Dave Huber, College Fix, July 17, 2109
The latest example of higher education employees looking for something to keep themselves occupied comes from Colorado State University where its Inclusive Communications Task Force has deemed the words “America” and “Americans” non-inclusive.
According to Campus Reform, the school’s Inclusive Language Guide lists terms and phrases to avoid and offers substitutes … all in the name of making “everyone on campus feel welcomed, respected, and valued.”
“America” and “Americans” are on the list because “America encompasses more than just the U.S.”
Nevertheless, if you’re still determined to use “American,” the guide says you may be “eras[ing] other cultures and depict[ing] the United States as the dominant American country.”
CSU states that the document listing terms and phrases to avoid is “not an official policy or required practice,” but rather “is intended as a resource to help our campus community reflect our Principles of Community, particularly inclusion, respect, and social justice.”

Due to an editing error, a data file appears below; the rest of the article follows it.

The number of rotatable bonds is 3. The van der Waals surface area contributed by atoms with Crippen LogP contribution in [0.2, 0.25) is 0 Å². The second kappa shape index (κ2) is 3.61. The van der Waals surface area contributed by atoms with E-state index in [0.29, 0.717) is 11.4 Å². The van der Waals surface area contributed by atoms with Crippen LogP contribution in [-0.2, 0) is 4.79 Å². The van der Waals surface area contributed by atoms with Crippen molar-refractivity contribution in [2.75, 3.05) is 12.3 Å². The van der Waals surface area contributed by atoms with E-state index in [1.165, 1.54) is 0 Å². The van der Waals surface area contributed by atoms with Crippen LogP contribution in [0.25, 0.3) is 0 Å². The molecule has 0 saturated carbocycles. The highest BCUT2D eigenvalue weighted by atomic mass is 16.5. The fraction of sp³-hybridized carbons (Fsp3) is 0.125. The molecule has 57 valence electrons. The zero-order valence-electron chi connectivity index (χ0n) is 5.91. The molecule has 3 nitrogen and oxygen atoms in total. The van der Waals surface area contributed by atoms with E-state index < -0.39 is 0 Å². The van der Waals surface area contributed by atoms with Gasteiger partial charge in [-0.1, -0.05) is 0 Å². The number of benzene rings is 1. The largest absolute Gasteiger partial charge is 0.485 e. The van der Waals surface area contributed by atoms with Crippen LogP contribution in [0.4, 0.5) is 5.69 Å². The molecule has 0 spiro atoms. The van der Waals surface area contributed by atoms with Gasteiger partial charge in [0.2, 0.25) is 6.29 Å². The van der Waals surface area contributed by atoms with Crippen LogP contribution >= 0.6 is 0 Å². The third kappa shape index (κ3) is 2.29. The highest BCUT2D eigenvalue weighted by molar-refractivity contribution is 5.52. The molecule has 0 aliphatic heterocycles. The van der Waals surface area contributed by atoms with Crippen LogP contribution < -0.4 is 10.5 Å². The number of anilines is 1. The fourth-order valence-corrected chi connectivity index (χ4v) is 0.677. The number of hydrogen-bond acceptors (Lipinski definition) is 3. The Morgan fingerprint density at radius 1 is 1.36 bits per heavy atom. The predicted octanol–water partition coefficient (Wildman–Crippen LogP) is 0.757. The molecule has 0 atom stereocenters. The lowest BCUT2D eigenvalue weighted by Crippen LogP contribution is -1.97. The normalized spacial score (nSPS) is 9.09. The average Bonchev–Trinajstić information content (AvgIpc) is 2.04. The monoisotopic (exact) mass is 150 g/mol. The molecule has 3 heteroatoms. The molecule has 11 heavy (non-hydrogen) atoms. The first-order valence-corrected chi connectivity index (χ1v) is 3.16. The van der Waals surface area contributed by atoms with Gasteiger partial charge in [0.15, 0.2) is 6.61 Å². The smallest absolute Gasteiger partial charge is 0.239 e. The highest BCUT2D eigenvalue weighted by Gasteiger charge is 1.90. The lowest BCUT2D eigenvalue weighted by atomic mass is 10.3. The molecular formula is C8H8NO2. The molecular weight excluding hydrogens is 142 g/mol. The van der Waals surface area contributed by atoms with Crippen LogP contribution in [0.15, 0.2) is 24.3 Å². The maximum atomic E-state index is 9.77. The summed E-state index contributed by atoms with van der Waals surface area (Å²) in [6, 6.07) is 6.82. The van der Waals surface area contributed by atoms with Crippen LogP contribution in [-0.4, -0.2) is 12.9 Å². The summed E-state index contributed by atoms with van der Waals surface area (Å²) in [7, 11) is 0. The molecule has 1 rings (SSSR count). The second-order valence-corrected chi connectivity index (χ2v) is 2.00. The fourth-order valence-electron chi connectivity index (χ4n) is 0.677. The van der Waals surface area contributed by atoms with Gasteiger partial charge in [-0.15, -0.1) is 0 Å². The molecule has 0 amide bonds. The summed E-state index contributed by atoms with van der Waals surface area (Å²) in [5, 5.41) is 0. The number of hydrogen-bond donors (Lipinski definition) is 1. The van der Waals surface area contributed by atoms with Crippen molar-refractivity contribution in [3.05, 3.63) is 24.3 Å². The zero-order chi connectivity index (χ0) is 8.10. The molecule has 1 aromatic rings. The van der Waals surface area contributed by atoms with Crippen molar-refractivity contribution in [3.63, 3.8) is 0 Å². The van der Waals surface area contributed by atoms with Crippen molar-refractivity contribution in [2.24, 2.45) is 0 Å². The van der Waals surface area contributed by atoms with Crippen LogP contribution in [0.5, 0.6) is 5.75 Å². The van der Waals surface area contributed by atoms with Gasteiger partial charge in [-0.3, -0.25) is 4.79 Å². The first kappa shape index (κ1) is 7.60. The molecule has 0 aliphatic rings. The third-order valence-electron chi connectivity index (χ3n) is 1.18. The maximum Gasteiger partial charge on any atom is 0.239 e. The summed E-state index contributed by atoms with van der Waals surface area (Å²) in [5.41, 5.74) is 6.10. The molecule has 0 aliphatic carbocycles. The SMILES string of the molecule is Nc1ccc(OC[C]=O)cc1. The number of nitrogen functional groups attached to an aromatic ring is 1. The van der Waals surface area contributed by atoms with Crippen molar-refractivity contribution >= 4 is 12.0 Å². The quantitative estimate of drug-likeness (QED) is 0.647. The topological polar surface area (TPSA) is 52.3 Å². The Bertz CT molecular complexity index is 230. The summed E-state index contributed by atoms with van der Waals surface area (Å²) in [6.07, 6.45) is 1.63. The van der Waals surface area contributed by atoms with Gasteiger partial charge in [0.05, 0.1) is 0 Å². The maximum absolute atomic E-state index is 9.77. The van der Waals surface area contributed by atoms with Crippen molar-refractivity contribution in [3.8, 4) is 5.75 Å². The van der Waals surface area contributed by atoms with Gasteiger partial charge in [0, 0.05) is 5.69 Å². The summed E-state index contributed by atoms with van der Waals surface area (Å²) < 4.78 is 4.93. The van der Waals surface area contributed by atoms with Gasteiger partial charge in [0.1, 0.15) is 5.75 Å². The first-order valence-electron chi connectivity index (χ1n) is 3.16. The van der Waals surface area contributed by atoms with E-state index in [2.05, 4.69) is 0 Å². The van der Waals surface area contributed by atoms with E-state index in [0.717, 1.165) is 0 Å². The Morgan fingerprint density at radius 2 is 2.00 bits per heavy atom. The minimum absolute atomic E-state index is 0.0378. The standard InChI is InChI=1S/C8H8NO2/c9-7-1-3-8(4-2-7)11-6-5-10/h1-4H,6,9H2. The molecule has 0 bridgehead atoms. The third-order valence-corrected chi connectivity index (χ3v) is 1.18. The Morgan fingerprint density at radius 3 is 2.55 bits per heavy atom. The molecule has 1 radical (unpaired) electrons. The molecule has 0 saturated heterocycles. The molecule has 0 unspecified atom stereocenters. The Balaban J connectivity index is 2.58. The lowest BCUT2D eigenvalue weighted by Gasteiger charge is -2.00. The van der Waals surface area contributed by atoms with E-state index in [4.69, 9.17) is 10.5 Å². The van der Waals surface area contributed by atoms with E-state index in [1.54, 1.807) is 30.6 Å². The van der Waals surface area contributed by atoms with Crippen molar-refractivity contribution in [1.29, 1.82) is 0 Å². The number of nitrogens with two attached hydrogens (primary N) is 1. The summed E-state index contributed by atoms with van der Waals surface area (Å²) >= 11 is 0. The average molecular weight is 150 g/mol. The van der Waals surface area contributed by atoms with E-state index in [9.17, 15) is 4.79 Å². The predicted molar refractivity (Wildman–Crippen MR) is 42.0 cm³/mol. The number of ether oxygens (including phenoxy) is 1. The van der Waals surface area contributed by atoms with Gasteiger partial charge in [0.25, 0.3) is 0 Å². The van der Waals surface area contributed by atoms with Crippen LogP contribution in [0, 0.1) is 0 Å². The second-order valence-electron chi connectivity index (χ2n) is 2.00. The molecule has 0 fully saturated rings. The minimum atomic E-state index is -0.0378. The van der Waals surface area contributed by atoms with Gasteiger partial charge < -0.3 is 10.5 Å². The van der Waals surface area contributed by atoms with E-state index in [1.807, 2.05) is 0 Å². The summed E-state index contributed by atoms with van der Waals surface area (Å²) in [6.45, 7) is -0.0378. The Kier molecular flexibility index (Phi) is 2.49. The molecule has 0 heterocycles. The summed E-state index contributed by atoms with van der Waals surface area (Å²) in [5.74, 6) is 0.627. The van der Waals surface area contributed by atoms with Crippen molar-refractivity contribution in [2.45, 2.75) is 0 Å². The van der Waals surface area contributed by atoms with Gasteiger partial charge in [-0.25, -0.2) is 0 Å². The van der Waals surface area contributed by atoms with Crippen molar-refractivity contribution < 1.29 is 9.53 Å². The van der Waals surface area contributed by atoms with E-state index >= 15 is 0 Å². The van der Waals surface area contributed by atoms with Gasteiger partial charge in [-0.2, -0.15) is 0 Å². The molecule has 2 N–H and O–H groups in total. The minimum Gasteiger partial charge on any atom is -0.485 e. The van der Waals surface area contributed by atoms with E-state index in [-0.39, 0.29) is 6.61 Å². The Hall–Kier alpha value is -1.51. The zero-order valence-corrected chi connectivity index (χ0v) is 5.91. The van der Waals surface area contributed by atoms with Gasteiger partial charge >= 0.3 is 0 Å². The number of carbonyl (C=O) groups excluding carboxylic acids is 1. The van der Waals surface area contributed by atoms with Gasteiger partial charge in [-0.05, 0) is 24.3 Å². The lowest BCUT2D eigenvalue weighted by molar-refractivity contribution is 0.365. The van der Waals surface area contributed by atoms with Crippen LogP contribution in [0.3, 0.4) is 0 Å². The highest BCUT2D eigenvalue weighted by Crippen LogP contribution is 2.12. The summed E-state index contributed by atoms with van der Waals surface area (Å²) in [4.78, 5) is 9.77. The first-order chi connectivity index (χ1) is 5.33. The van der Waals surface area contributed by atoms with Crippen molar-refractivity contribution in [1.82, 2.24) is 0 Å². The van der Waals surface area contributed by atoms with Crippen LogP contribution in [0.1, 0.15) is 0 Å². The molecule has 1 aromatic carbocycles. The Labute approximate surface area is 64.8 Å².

“The guide is not about political-correctness or policing grammar, but rather helping communicators practice inclusive language and helping everyone on our campus feel welcomed, respected, and valued,” the guide continues.
Other terms/phrases to avoid include “cake walk” (invokes slavery and black minstrelry), “basket case” (originally meant a soldier in World War I who had lost all his limbs), “freshman” (it’s got “man” in it), and “Hispanic” (something to do with “colonization”; hilariously, “Latinx,” which no one knows how to pronounce let alone what it actually means, is suggested as an alternative).